Christopher L. C. E. Witcombe

1. Roots of Modernism

2. Art for Art's Sake

3. Modernism & Politics

4. Modernism & Postmodernism

5. The End of Art

  • Bibliography

  • Copyright © (text only) 2000 - Christopher L. C. E. Witcombe - This essay appeared originally in What is Art?...What is an Artist? (1997)

    5. The End of Art

    The comment made by the military officer in Vietnam that his platoon had to destroy a Vietnamese village in order to save it (i.e. from Communism), seems to have been applied to art; it became necessary to destroy art, or at least the modernist understanding of it, in order to save it. With it the whole modernist enterprise began to collapse.

    In June 1970, the French writer Jean Clay observed: "It is clear that we are witnessing the death throes of the cultural system maintained by the bourgeoisie in its galleries and its museums."

    In recent years, progressive modernism has seemed bent not on defining a future but in destroying the values of the present, especially as they pertained to art. It has remained largely hostile to prevailing authority-systems, though this position is no longer at all clear. In the late 60s and early 70s, conceptual art emerged as another affront to established to established values (Carl Andre, for example).

    Carl Andre, 81 CuFe (The New of Hephaestus), 1981
    Copper, steel (81 square units) (Ho-Am Art Museum, Seoul)

    Hostility to it was intense, beyond any question of mere aesthetics. Victor Burgin states that conceptualism was a revolt against modernism. This may not seem apparent, because, true to form, orthodox art history has managed to assimilate it into the seamless tapestry of "art history" while stifling its radicalism.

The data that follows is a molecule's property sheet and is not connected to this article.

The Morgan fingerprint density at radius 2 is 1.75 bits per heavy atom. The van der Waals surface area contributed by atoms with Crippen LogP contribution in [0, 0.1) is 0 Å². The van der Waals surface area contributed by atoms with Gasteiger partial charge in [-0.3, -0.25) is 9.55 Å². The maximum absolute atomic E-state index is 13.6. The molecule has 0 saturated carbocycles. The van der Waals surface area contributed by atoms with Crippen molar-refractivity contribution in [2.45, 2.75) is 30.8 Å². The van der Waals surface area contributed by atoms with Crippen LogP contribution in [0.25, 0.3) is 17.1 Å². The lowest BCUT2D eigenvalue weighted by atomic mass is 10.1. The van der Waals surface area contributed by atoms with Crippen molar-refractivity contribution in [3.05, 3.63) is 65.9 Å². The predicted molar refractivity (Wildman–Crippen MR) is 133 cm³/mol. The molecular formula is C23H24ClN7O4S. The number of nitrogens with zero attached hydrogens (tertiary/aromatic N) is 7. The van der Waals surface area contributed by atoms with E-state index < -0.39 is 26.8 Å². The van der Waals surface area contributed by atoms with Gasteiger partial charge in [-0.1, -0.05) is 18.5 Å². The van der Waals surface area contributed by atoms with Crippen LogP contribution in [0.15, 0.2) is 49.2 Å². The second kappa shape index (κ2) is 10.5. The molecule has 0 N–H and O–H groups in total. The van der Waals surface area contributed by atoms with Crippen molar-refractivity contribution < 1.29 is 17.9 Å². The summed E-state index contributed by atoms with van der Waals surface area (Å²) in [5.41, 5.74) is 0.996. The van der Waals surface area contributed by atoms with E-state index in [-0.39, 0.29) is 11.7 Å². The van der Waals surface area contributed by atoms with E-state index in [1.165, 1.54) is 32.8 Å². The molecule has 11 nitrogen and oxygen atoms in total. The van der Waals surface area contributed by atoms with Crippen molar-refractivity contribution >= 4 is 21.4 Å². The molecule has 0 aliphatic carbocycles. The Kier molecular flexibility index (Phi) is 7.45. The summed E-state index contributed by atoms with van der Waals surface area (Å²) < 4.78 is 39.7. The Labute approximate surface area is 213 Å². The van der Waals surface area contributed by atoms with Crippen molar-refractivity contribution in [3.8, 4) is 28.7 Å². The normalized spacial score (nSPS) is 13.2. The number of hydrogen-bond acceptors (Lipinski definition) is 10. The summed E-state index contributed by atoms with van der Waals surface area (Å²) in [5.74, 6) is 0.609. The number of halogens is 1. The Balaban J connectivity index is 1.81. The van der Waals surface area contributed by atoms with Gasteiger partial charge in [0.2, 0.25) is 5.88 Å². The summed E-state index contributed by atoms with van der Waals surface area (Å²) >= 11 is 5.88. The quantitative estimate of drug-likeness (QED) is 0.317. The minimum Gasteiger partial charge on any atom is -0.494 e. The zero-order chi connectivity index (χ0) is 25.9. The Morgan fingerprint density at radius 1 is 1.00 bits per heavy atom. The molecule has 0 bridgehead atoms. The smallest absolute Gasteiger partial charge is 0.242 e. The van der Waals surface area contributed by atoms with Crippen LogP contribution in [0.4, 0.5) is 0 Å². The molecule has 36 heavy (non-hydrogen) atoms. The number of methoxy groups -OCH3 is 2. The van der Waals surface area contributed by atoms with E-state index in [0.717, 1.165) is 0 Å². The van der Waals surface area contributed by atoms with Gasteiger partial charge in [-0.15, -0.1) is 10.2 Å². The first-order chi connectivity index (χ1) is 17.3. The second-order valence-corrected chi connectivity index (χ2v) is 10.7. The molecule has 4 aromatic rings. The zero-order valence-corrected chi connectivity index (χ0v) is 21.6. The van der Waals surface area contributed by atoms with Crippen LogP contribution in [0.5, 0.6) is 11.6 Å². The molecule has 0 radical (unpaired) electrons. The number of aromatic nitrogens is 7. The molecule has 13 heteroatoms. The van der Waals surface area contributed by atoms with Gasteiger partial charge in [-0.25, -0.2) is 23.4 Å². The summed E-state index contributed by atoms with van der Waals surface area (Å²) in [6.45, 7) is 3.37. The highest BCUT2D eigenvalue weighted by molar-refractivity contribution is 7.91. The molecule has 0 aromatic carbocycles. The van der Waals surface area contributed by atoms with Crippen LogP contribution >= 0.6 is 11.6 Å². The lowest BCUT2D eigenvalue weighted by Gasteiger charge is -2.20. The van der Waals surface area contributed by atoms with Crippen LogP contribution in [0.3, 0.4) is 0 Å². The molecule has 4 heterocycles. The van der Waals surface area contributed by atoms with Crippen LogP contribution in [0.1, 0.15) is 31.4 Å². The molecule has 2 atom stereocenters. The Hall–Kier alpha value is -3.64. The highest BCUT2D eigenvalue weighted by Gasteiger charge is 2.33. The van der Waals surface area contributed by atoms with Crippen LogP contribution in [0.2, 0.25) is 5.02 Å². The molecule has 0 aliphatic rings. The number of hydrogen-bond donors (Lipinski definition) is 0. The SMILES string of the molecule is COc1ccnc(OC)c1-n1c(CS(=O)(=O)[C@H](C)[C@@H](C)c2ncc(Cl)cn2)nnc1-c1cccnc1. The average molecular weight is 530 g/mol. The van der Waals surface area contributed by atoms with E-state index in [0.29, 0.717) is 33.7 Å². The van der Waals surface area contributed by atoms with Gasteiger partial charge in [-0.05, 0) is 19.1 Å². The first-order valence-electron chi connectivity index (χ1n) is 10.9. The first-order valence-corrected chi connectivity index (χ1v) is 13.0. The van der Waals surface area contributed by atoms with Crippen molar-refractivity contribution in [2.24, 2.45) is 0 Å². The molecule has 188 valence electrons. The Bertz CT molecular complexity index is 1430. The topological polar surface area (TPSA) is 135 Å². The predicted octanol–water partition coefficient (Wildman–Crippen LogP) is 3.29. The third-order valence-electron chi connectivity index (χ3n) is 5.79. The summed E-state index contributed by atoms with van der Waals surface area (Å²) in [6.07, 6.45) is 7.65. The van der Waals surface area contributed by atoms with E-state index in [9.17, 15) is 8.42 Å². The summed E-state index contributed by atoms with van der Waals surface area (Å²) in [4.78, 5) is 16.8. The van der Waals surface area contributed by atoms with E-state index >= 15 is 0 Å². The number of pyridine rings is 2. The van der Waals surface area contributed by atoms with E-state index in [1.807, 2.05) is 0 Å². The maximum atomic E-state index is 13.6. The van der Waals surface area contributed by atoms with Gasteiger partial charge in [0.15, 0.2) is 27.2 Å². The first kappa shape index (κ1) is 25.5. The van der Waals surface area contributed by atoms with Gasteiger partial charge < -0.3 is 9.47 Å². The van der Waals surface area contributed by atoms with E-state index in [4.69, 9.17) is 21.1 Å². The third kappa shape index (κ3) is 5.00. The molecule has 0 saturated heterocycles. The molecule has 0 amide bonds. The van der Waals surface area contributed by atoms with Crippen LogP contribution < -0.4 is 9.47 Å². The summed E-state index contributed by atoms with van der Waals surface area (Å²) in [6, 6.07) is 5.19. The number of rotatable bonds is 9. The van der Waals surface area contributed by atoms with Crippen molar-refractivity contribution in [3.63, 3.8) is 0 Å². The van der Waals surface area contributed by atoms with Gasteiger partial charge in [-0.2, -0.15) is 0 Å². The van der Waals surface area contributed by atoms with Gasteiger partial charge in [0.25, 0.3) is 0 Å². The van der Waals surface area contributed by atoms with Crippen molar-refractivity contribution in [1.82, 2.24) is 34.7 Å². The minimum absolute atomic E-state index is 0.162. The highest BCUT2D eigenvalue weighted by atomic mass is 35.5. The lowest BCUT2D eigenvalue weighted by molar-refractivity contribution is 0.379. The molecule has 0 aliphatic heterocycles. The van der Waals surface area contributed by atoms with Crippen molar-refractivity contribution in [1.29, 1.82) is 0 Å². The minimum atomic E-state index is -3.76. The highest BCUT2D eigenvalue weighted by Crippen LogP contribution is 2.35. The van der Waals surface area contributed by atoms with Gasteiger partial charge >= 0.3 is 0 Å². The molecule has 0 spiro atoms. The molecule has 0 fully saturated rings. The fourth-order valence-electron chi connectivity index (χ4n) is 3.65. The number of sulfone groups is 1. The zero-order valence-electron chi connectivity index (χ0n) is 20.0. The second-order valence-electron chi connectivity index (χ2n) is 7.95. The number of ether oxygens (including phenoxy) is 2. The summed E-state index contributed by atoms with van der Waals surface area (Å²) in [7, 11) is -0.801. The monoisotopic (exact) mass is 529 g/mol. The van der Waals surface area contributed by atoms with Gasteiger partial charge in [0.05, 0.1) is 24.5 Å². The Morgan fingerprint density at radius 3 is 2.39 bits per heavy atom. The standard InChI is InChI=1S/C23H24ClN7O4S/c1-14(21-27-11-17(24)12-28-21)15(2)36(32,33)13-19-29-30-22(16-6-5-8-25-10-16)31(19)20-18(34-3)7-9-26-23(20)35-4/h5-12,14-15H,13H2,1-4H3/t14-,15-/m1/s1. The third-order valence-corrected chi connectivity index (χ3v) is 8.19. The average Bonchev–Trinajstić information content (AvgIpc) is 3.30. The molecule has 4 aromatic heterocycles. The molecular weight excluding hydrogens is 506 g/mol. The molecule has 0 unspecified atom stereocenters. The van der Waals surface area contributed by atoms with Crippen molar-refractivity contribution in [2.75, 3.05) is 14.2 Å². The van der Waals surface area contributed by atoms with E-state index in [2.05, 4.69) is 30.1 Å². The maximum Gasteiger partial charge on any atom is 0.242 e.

However, conceptualism deliberately was an art that no aesthetic formalism could hope to embrace. It was an attempt to place art beyond all limitations and definitions, to break the stranglehold of bourgeois formalist art history and criticism. Attention was turned towards "making" and the manipulation of materials. The process of making was given importance, with the result, the final object, became secondary, often temporary (Christo and Jeanne-Claude, for example).

    Christo and Jeanne-Claude, Surrounded Islands
    1980-83, Biscayne Bay, Greater Miami, Florida

    Conceptualism became an umbrella term (in an attempt to define and contain) under which were lumped together a whole range of difficult-to-classify art such as Performance and Earth Art.

    Conceptual artists deliberately produced work that was difficult if not impossible to classify according to the old system. Some deliberately produced work that could not be placed in a museum or gallery (Robert Smithson, for example).

    Robert Smithson
    Spiral Jetty (now under water)
    1969-70, Great Salt Lake, Utah

    Art in the latter half of the 20th century deliberately placed itself beyond the limits of control. Today, art historians and critics -- we might call them the art police -- throw up their hands in dismay in the face of contemporary art. They have reached their limit - they can no longer absorb contemporary art into the system, patterns of order can no longer be applied. The critical apparatus of control has broken down; traditional art theory and traditional art history have failed along with modernism.

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    MODERNISM | Christopher L. C. E. Witcombe | Sweet Briar College